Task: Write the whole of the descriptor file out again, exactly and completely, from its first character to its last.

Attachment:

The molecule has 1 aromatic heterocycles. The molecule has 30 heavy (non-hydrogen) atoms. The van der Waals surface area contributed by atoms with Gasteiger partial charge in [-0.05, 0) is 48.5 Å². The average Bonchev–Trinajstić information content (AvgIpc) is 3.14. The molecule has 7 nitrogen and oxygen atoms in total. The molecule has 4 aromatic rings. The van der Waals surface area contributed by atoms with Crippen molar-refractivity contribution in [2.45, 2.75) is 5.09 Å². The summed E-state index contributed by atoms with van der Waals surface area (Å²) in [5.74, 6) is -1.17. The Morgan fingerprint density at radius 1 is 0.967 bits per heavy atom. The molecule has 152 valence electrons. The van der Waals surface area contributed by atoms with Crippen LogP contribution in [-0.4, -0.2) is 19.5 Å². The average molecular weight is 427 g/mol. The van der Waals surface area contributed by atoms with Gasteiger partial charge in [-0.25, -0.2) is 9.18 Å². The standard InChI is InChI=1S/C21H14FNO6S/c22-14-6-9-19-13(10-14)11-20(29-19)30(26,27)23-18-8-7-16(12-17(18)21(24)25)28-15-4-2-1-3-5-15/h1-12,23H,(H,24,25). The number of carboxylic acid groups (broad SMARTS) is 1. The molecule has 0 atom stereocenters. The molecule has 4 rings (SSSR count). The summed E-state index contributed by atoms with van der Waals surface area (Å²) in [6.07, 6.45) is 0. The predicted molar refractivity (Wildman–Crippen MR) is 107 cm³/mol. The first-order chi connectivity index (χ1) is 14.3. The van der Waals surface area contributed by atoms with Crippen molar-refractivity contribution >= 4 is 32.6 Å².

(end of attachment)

The molecule has 1 aromatic heterocycles. The molecule has 30 heavy (non-hydrogen) atoms. The van der Waals surface area contributed by atoms with Gasteiger partial charge in [-0.05, 0) is 48.5 Å². The average Bonchev–Trinajstić information content (AvgIpc) is 3.14. The molecule has 7 nitrogen and oxygen atoms in total. The molecule has 4 aromatic rings. The van der Waals surface area contributed by atoms with Crippen molar-refractivity contribution in [2.45, 2.75) is 5.09 Å². The summed E-state index contributed by atoms with van der Waals surface area (Å²) in [5.74, 6) is -1.17. The Morgan fingerprint density at radius 1 is 0.967 bits per heavy atom. The molecule has 152 valence electrons. The van der Waals surface area contributed by atoms with Crippen LogP contribution in [-0.4, -0.2) is 19.5 Å². The average molecular weight is 427 g/mol. The van der Waals surface area contributed by atoms with Gasteiger partial charge in [-0.25, -0.2) is 9.18 Å². The standard InChI is InChI=1S/C21H14FNO6S/c22-14-6-9-19-13(10-14)11-20(29-19)30(26,27)23-18-8-7-16(12-17(18)21(24)25)28-15-4-2-1-3-5-15/h1-12,23H,(H,24,25). The number of carboxylic acid groups (broad SMARTS) is 1. The molecule has 0 atom stereocenters. The molecule has 4 rings (SSSR count). The summed E-state index contributed by atoms with van der Waals surface area (Å²) in [6.07, 6.45) is 0. The predicted molar refractivity (Wildman–Crippen MR) is 107 cm³/mol. The first-order chi connectivity index (χ1) is 14.3. The van der Waals surface area contributed by atoms with Crippen molar-refractivity contribution >= 4 is 32.6 Å².